The site itself tells you of the number of places where your data can be backed up:

Back up data and system to an archive, a local drive, an external USB/Firewire drive, CDs, DVDs or network share.

However, do note that this version does not come with free technical support or free updates to higher versions. It is also strictly for non-commercial use.

So what are you waiting for? Download the giveaway within the next three hours and start backing up and segregating your data so that you can experiment with OSs! If you ask me, this is the best way to start loving Linux (keep rotating distros every week!)

Easy Full System Backup and Recovery with Easeus Todo Backup

This Christmas, Santa brought me a new HP Mini 110 netbook. It came with Windows XP pre-installed and it also came with all the normal stuff except for two things. It doesn’t have a CD/DVD drive and it doesn’t have a system recovery CD.

The first thing I wanted to do after getting all of my must haveprograms loaded, was to get the new netbook backed up on my external USB backup drive. I knew that creating the backup on my USB drive was not going to be a problem with almost any software I chose to use. However, how was I going to be able to boot my PC into a recovery mode if Windows or my hard drive failed? After some trial and error, I found that Easeus Todo Backup makes the job pretty easy once you’ve learned a trick or two. Below, I’ll share my new tricks with you, so that you won’t have to sweat for hours figuring it out on your own.

Create Bootable Live Linux USB Drives with UNetbootin

This year for Christmas, I received a new netbook to play with. It came pre-loaded with Windows XP, so I’ve had a little vacation from Windows 7. I’ve also had to live without a CD/DVD drive, and that’s been the real challenge for me.

Once I had my netbook set up the way I wanted it, my first order of business was to create a full system backup. Since my netbook doesn’t have a CD drive, I had to figure out how to boot a recovery system from the flash drive slot, or a USB stick.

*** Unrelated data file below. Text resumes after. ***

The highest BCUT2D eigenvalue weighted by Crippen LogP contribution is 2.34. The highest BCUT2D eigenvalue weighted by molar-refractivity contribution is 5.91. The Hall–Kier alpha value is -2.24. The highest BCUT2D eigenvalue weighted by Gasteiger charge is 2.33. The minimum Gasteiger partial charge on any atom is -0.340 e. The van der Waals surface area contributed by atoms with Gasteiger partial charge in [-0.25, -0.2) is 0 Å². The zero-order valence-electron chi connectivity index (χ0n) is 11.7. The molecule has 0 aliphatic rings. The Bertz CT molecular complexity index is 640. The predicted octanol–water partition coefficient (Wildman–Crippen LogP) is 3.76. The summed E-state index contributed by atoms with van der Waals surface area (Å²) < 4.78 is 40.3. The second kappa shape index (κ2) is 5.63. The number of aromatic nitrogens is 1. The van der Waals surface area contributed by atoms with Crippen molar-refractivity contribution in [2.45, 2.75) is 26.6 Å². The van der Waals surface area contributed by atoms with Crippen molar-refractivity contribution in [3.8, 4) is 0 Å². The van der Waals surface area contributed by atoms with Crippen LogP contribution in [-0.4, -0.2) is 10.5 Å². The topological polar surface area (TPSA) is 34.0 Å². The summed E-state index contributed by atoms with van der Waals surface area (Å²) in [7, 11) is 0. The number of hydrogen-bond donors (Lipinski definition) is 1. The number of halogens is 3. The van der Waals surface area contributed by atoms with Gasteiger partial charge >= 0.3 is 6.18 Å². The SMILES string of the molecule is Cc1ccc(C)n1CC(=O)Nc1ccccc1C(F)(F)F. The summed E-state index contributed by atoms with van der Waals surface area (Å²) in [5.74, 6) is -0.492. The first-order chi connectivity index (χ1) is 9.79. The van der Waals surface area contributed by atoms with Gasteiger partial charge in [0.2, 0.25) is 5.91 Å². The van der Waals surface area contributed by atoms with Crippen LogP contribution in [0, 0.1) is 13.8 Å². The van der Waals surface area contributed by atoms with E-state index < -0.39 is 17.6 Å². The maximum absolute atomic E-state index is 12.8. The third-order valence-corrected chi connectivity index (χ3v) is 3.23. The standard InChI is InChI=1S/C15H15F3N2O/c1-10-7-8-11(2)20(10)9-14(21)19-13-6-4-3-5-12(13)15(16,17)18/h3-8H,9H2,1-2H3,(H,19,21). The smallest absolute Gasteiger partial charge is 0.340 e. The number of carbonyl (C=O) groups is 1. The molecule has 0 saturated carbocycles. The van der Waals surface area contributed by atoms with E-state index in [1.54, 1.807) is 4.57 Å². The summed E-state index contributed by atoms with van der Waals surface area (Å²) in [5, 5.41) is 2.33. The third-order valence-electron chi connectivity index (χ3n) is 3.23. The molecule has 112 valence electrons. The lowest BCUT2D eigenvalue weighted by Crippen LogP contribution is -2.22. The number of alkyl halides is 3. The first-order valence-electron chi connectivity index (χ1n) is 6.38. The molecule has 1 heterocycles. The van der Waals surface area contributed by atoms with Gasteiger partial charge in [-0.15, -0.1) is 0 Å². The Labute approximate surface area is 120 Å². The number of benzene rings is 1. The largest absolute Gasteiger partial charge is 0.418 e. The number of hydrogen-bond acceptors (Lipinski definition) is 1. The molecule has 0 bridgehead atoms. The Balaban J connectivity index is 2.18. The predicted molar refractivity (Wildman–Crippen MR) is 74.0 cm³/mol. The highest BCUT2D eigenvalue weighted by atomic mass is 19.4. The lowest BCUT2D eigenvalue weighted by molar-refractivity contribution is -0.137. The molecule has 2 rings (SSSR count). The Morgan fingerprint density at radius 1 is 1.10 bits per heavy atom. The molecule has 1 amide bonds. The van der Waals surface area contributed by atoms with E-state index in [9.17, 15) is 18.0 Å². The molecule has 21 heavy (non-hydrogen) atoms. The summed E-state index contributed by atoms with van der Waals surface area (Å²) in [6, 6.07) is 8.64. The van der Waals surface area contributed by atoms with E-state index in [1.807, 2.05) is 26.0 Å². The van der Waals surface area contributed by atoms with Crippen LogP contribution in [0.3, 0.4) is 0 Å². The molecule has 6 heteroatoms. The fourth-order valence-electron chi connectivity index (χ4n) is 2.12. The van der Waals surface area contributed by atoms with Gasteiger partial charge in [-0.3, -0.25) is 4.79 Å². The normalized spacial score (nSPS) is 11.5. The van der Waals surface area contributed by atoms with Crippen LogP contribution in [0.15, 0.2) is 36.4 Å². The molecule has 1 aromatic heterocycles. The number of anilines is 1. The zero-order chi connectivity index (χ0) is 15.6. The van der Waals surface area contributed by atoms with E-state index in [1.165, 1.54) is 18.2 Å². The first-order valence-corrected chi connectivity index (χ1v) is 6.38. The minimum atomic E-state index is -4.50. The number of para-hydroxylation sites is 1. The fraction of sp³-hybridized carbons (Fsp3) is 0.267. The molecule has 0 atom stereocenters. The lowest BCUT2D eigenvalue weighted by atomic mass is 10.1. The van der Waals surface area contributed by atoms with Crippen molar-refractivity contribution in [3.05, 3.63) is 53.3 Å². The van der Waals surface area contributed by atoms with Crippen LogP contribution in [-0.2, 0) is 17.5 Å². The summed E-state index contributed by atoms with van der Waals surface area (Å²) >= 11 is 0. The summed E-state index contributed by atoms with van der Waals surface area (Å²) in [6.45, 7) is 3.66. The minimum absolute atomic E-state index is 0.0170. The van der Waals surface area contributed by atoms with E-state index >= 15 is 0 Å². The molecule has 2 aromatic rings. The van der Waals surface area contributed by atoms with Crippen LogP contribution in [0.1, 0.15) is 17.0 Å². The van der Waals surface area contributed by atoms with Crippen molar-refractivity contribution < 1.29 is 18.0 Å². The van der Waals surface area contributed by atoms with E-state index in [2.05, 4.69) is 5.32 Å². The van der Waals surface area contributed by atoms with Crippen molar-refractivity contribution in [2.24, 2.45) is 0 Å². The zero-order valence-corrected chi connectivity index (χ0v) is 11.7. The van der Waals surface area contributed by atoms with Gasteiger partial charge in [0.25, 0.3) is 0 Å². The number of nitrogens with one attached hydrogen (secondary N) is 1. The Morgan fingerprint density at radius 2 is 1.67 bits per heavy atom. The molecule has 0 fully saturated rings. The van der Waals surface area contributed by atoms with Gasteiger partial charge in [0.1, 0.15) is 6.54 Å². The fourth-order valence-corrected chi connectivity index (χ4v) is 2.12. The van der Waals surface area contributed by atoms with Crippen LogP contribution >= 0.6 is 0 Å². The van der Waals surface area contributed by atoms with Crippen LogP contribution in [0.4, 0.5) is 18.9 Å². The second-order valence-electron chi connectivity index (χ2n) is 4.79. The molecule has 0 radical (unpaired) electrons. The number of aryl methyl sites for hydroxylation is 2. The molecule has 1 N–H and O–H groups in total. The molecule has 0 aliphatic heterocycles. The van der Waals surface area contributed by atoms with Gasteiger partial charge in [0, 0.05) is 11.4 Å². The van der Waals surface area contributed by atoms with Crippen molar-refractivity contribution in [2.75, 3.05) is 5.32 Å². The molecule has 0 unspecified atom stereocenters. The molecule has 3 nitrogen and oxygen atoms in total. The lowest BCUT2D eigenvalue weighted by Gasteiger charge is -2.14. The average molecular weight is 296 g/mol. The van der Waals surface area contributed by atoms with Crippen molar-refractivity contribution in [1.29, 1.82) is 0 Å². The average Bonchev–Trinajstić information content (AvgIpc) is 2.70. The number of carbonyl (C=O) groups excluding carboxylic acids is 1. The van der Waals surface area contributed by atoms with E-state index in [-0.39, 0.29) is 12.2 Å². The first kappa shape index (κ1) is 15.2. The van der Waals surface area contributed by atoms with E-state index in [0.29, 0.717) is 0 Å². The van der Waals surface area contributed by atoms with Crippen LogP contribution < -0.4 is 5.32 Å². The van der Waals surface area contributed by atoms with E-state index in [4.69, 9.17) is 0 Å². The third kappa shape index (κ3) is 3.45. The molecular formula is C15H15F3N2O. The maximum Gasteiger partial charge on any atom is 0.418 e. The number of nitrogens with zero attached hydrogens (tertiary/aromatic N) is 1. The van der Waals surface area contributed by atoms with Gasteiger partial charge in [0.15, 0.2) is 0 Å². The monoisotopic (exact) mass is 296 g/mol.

The backup software I chose came with a Live CD ISO file that you would normally burn to a CD. Once the CD was booted, you could access your backup files on the network or on an external hard drive, and then you could restore your system. I tried a variety of programs, but I finally found a perfect solution at UNetbootin (free and open source) easily created a bootable SD flash card containing my system recovery software. Below I’ll give you some details about this fantastic utility.

Rsync for Windows

Rsync is a very popular command line tool for Linux, which allows you to sync files between multiple computers. Rsync makes use of incremental file transfers, which ensures that only files that have been updated are synched between two computers.


Rsync for Windows provides a graphical user interface for Windows users to their files. It uses the Samba network to share and upload the backup data to a Linux based system.

Techie Buzz Verdict

Rsync for Windows is a advanced tool for users who want to sync files between Windows and Linux without having to install Cygwin on their computers.

The application provides a simple interface with an option to add rsync shell arguments for all the backup jobs.

Rating: 3/5 (Very Good)

Download Rsync for Windows

Extract Contacts and Messages from Nokia Backup Files

Creating is always a good thing, similarly Nokia users can create backups of their contacts, messages and files using the Nokia PC suite software. Earlier today we told you about Nokia Backup Explorer, which allows you to browse .nbu files.


Nok Nok Who’s there is another   and , which will allow you to extract contacts and messages from the files created using Nokia PC Suite.

The software allows you to extract the contacts and messages, so that you can use it in a different software like Outlook or to another phone.

Techie Buzz Verdict

The software currently only supports older versions of Nokia PC suite backups in the form of .db files and .dat files. I currently use Ovi suite, which creates files in the db3 format so was not able to test out the functionality.

Download Nok Nok Who’s There

Nokia Backup Explorer Lets You Browse and Export .nbu Files